New Australian online mapping tool to help detect flammable vegetation

The Australian Flammability Monitoring System is a new vegetation condition and flammability online mapping tool that is expected to support fire and land managers in Australia.

The mapping tool uses satellite data to collect information on moisture content in highly flammable vegetation such as fallen bark, leaf litter and grass. It then displays this information on an interactive map, which will help fire managers in determining burning efforts and preparing of firefighting resources.

A team of researchers from the Australian National University (ANU) developed the monitoring tool - the first web-based system of its kind in Australia - as part of the Mapping bushfire hazards and impacts research project with the Bushfire and Natural Hazards CRC.

Emergency services and land management agencies can use the system’s different filters and settings to evaluate the risk of a bushfire occurring in certain parts of the country, based on the dryness of soil and fuels, and the flammability of vegetation.

The system generates freely accessible fuel moisture and flammability maps.

The prototype system used satellite data to provide a clear picture of the landscape where there are high levels of vegetation and soil dryness, which are the perfect conditions for a severe bushfire. The satellite data was then used to formulate an algorithm for fuel moisture content, which can be compared to previous years and recommendations can be made for a given location.  

“If you compare the current dryness values for a location with the values of previous weeks or months, you can have a sense of how much drier the land is than it was last season, for example, and that may give you an idea of how much danger could be in your specific area,” says Dr Marta Yebra, who leads the project.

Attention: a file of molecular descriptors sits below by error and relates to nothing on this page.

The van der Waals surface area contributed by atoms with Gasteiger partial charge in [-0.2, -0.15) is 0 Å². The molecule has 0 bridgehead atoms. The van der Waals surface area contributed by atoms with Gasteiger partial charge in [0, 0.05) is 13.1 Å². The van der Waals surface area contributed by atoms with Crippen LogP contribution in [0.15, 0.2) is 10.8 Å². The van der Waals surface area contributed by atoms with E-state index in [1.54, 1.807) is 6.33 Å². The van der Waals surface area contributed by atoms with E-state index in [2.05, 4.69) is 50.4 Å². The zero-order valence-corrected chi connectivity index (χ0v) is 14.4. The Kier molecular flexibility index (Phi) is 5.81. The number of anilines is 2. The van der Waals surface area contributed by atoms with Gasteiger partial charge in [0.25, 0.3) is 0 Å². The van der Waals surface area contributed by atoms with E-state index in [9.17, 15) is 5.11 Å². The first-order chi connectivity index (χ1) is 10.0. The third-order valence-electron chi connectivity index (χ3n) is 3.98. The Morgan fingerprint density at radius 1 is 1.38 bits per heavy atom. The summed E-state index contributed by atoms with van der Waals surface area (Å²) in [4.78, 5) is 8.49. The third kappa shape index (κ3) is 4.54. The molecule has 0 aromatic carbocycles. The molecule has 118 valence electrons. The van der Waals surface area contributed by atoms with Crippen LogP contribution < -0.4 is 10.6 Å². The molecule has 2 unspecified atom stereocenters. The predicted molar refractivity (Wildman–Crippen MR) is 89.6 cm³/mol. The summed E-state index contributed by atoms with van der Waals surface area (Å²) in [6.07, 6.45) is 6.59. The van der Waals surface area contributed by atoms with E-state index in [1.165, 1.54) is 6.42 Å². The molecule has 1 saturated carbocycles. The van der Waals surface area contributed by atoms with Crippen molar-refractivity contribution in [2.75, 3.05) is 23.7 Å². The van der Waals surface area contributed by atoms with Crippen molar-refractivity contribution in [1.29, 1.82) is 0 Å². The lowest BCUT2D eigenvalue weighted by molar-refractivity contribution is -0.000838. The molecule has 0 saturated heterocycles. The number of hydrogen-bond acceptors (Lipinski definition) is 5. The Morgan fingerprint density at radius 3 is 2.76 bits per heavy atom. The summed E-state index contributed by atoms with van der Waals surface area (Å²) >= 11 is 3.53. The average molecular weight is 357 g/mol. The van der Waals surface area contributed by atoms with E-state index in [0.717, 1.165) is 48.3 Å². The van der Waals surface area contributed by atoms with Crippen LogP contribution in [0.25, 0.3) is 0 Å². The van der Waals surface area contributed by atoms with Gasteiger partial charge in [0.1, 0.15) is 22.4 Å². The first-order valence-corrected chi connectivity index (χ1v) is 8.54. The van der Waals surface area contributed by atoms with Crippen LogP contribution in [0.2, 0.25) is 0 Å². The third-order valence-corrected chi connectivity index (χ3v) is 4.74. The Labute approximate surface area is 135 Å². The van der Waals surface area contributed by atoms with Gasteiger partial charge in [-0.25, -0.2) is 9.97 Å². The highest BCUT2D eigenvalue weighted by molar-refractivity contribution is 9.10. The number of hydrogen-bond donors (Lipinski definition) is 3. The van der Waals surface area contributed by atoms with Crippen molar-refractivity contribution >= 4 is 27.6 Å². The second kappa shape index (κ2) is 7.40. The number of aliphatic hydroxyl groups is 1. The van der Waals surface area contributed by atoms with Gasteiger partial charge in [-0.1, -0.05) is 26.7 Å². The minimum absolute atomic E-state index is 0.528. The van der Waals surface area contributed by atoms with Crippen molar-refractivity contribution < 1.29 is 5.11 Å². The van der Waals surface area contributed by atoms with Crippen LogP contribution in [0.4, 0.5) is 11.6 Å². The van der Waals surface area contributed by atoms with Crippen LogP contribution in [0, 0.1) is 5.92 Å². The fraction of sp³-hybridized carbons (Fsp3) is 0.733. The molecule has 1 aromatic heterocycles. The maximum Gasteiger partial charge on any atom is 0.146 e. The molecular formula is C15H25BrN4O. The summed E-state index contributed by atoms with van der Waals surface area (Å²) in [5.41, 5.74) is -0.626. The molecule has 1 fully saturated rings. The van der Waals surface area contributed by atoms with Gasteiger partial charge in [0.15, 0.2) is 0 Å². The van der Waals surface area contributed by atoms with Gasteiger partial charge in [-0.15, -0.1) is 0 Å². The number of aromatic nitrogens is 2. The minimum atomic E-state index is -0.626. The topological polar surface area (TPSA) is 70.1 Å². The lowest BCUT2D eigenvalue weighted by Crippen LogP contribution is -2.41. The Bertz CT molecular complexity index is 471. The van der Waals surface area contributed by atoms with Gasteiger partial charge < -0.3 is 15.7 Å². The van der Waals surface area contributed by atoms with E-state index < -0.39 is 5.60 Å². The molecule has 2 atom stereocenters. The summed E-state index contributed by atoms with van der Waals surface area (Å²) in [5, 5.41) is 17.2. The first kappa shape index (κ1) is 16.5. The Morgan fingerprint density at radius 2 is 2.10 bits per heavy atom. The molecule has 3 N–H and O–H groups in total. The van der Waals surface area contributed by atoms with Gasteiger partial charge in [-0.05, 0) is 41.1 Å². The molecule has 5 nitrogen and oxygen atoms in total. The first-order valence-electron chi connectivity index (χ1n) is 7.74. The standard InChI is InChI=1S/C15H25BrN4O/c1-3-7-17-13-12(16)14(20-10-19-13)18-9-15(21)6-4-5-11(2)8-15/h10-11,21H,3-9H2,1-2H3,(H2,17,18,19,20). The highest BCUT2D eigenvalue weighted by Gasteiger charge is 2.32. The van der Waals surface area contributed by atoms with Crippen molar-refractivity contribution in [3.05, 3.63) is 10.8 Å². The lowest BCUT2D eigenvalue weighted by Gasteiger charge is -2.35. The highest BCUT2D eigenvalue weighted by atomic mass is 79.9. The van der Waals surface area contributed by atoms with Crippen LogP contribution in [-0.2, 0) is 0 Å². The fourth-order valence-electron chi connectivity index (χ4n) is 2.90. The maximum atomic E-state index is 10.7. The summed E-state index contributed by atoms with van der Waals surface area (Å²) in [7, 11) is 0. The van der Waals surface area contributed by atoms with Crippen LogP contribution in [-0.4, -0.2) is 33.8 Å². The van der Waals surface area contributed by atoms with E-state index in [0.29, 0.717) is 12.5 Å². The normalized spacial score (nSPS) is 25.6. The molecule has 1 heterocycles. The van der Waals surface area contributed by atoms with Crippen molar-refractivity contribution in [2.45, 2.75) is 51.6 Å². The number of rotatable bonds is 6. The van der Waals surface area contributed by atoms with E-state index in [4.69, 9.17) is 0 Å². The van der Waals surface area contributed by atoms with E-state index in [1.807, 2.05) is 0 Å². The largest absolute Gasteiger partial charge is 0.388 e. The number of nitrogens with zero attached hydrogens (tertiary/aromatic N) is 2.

The process of refreshing data on the map is currently complicated as the satellite data needs to be collected, algorithms run, and data then downloaded into the Australian National University (ANU) database. The plan is to provide an automatic update of the map, with daily live data.

The team is testing the system in its present state before identifying where it can be used by fire managers and the community. The findings will be shared with stakeholders for feedbacks and inform land managers of the benefits of using a tool such as seminars and workshops. These types of educational events will help inform fire and land managers of the benefits of using a tool such as the Australian Flammability Monitoring System in their organisation.

For now, the core audience for the system is fire managers, but in the future, Dr. Yebra hopes that use of the mapping could expand to individual community members such as farmers. Those on the land could use the mapping to assess how dry their patch is when preparing for the fire season.